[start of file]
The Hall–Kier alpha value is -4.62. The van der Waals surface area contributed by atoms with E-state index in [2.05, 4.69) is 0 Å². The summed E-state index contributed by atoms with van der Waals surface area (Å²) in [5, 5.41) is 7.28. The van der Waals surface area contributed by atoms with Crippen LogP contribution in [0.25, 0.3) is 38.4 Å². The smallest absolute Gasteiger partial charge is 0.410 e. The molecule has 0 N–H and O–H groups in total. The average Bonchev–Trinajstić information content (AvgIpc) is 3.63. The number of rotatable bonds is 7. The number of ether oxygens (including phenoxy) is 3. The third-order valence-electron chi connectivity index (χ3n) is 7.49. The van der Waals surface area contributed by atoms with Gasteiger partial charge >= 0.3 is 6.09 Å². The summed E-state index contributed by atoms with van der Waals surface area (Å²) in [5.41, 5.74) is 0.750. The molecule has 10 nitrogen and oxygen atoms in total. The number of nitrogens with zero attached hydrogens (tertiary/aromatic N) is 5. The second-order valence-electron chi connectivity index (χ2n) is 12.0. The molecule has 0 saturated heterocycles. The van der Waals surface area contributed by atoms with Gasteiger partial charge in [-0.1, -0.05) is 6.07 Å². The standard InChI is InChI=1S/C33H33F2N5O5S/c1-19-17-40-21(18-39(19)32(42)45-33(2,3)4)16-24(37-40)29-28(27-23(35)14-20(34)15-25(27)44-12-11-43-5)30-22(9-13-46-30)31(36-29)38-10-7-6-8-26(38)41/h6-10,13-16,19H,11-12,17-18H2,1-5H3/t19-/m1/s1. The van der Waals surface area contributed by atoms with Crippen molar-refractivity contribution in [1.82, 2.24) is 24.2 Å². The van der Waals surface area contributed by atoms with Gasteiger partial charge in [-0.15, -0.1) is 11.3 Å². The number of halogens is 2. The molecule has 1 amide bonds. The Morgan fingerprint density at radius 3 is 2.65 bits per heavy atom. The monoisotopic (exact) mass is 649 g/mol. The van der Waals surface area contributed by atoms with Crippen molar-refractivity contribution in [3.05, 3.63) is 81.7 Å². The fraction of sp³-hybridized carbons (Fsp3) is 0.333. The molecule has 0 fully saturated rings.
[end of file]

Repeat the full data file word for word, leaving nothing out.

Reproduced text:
The Hall–Kier alpha value is -4.62. The van der Waals surface area contributed by atoms with E-state index in [2.05, 4.69) is 0 Å². The summed E-state index contributed by atoms with van der Waals surface area (Å²) in [5, 5.41) is 7.28. The van der Waals surface area contributed by atoms with Crippen LogP contribution in [0.25, 0.3) is 38.4 Å². The smallest absolute Gasteiger partial charge is 0.410 e. The molecule has 0 N–H and O–H groups in total. The average Bonchev–Trinajstić information content (AvgIpc) is 3.63. The number of rotatable bonds is 7. The number of ether oxygens (including phenoxy) is 3. The third-order valence-electron chi connectivity index (χ3n) is 7.49. The van der Waals surface area contributed by atoms with Gasteiger partial charge >= 0.3 is 6.09 Å². The summed E-state index contributed by atoms with van der Waals surface area (Å²) in [5.41, 5.74) is 0.750. The molecule has 10 nitrogen and oxygen atoms in total. The number of nitrogens with zero attached hydrogens (tertiary/aromatic N) is 5. The second-order valence-electron chi connectivity index (χ2n) is 12.0. The molecule has 0 saturated heterocycles. The van der Waals surface area contributed by atoms with Gasteiger partial charge in [-0.1, -0.05) is 6.07 Å². The standard InChI is InChI=1S/C33H33F2N5O5S/c1-19-17-40-21(18-39(19)32(42)45-33(2,3)4)16-24(37-40)29-28(27-23(35)14-20(34)15-25(27)44-12-11-43-5)30-22(9-13-46-30)31(36-29)38-10-7-6-8-26(38)41/h6-10,13-16,19H,11-12,17-18H2,1-5H3/t19-/m1/s1. The van der Waals surface area contributed by atoms with Crippen molar-refractivity contribution in [1.82, 2.24) is 24.2 Å². The van der Waals surface area contributed by atoms with Gasteiger partial charge in [-0.15, -0.1) is 11.3 Å². The number of halogens is 2. The molecule has 1 amide bonds. The Morgan fingerprint density at radius 3 is 2.65 bits per heavy atom. The monoisotopic (exact) mass is 649 g/mol. The van der Waals surface area contributed by atoms with Crippen molar-refractivity contribution in [3.05, 3.63) is 81.7 Å². The fraction of sp³-hybridized carbons (Fsp3) is 0.333. The molecule has 0 fully saturated rings.